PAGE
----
Welcome to WebmasterWorld Guest from 126.96.36.199
Forum Moderators: rogerd
I recently started changing the theme of my forum from one of a general discussion nature on UK Topics to one of a specific Immigation-oriented theme.
Everything is going well (financially that is; the move is porving to be the right thing to have done) but I'm struggling to nurture a comunity where the members discuss among each other.
On my forum I have an immigration lawyer who responds to members posts but the threads do not seem to go beyond a question and answer session and members are not using their experience to help other members with similar situations.
Does anyone have any ideas on how to have members disucs among themseves and not rely soley on the Immigration lawyer's responses.
I think you'll have to do a couple of things to build a community. First, be sure you have a topic or two that are designed to encourage discussion rather than just Q&A. You might even consider an Off Topic section, but you'll need to get your community going before people would consider posting OT stuff. Devote some thought to what topics might get people talking. If the topic of the forum is immigration, how about "Immigration & Family Issues"? I hesitate to suggest this as it is likely to be a moderation burden, but how about "Immigration Politics"? You know the kind of people that post - figure out what they would want to talk about or share with each other.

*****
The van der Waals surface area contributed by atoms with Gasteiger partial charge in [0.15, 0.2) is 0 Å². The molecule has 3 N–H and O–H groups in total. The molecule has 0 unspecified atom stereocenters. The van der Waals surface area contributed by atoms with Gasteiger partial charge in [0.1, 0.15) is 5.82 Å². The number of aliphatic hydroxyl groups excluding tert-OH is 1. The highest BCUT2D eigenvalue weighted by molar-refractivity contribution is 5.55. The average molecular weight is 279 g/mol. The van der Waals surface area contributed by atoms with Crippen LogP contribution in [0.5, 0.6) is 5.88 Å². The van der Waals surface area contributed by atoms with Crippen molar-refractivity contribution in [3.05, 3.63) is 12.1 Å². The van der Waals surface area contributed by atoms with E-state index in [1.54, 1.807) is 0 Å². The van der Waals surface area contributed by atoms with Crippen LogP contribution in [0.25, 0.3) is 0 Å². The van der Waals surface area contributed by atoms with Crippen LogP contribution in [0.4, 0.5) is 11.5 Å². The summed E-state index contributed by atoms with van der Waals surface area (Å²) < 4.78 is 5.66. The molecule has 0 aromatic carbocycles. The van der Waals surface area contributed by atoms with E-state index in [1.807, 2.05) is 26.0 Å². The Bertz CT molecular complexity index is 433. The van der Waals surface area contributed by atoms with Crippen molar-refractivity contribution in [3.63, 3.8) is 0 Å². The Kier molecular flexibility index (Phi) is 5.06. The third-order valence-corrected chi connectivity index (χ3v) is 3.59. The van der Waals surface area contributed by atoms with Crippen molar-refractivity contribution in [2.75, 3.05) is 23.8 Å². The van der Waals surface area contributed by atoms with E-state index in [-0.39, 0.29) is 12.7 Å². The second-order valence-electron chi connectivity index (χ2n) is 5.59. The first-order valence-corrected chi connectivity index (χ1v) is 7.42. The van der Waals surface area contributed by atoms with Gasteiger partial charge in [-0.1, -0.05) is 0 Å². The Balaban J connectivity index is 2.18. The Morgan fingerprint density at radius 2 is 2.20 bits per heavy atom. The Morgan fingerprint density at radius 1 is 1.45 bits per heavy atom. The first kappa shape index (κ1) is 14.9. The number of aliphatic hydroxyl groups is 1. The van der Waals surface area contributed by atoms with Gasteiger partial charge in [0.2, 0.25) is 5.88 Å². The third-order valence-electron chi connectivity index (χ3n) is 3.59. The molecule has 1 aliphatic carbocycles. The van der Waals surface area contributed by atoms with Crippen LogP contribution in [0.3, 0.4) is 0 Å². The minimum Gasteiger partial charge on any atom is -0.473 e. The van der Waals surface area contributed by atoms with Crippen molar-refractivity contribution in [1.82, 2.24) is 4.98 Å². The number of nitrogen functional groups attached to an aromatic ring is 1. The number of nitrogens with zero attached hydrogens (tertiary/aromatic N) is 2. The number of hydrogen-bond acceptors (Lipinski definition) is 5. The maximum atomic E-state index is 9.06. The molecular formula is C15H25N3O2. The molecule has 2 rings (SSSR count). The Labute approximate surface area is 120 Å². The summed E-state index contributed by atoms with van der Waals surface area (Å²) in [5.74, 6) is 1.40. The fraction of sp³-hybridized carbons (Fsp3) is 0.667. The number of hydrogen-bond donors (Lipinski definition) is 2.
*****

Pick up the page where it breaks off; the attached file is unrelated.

The second thing is to be sure you've got some discussion facilitators. Many forums develop these on their own - members who are friendly and get involved in almost every thread (when there are few threads). If you don't have anyone like that, you may have to fill that role yourself. Start some discussions with provocative posts - "Should Quotas Be Cut or Increased?", "Should the Government Crack Down on Illegal Aliens?" - and keep the conversations going until they catch on their own.
I recently paid a visit to my local IRS office. People took a number, got called up, asked their question, got an answer, and left. Nobody hung around to chat, needless to say. That's your forum now. Think of how you can make your forum less like that sterile office and more like a neighborhood pub. The guy at the end of the bar answers questions, but you are the bartender who welcomes newcomers, makes small talk, introduces people, and keeps scanning the room to be sure everyone is taken care of. You'll be successful when the pub is filled with the hum of conversations at multiple tables and people hang around for hours, night after night. :)